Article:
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Compare 1577 edition: 1 2 But when the rumor of the dukes reuolting was published amongst the people, they left words, and fell to bestowing of stripes: for being pricked with these euill tidings, they ran in great outrage vpon all the Flemings, Hollanders, and Burgognions, which then inhabited within the citie of London,Spoile vpon the Burgog|nian people in London. and the suburbes of the same, and slue and hurt a great num|ber of them before they, by the kings proclamation, could be staied from such iniurious dooing: for the king nothing more minded than to saue innocent bloud, and to defend them that had not offended. The officer at armes was willed to tell his maister, that it stood not with his honor to be enimie to the Eng|lish nation; and that his dutie had béene to kéepe his ancient truth and allegiance, rather than to be occa|sion of new warre. And what a new reconciled eni|mie was in respect of an old tried fréend, he might shortlie find. [When the messenger with this answer was dispatched, W. P. and vpon consultation found, a mat|ter standing both with good policie in forceing the proud subiect to know his obedience, and also with great equitie to twitch a quareller with such pinsars as wherewith afore he had nipt an other, so was it a|non brought about, that sundrie of his good townes and cities rebelled against him, whereby (lesse to his liking than to his deseruing) he was verie well made to bite of a chokepeare of his owne grafting.]

Compare 1577 edition: 1 Anno Reg. 14. The death of the duke of Bedford re|gent of FrãceThis yeare the fourtéenth daie of September died Iohn duke of Bedford, regent of France, a man both politike in peace, and hardie in warre, and yet no more hardie than mercifull when he had the victorie, whose bodie was with all funerall solemnitie buried in the cathedrall church of our ladie in Rone, on the north side of the high altar, vnder a sumptuous and costlie monument. Which toome when king Lewes the eleauenth, by certeine vndiscreet persons was counselled to deface, affirming that it was a great dishonour both to the king and to the realme, to see the enimie of his father and theirs to haue so solemne and rich a memoriall:A worthy sai|eng of a wise prince. he answered saieng,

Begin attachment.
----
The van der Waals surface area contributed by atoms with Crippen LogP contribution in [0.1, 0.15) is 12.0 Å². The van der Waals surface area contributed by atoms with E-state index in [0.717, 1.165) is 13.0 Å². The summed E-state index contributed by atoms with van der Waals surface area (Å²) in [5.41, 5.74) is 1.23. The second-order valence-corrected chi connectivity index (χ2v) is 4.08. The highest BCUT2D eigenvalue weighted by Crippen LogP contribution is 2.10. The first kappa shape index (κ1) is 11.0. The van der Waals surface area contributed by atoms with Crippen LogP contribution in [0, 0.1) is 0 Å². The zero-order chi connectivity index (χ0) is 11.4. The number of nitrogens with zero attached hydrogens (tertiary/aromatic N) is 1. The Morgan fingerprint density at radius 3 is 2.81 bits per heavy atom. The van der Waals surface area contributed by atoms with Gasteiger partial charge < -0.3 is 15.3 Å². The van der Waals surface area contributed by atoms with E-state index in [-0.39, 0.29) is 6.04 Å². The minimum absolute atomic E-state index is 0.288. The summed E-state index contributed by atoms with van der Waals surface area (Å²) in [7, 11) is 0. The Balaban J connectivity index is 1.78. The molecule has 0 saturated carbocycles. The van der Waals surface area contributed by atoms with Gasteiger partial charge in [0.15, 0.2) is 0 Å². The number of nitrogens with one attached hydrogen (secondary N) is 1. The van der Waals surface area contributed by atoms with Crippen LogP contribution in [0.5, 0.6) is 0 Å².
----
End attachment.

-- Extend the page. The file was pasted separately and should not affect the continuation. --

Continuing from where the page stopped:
What ho|nour shall it be to vs, or to you, to breake this monu|ment, and to pull out of the ground the dead bones of him, whome in his life neither my father nor your progenitours, with all their power, puissance, and fréends were once able to make flée one foot back|ward; but by his strength, wit, and policie, kept them all out of the principall dominions of the realme of France, and out of this noble and famous duchie of Normandie? Wherefore I saie, first, God haue his soule, and let his bodie now lie in rest, which when he was aliue, would haue disquieted the proudest of vs all. And as for the toome, I assure you, it is not so de|cent nor conuenient, as his honour and acts deser|ued, although it were much richer, and more beau|tifull.

Compare 1577 edition: 1 2 [...] The frost was so extreame this yeare, beginning about the fiue and twentith daie of Nouember, and continuing till the tenth of Februarie, that the ships with merchandize arriuing at the Thames mouth, could not come vp the riuer: so their lading there faine to be discharged, was brought to the cit [...]e by land. After the death of that noble prince the duke of Bedford, the bright sunne in France toward Eng|lishmen, began to be cloudie, and dailie to darken, the Frenchmen began not onelie to withdrawe their obedience by oth to the king of England, but also tooke sword in hand & openlie rebelled. Howbeit all these mishaps could not anie thing abash the vali|ant courages of the English people: for they hauing no mistrust in God and good fortune,The duke of Yorke made regent of France. set vp a new saile, began the warre afresh, and appointed for re|gent in France, Richard duke of Yorke, sonne to Richard earle of Cambridge.

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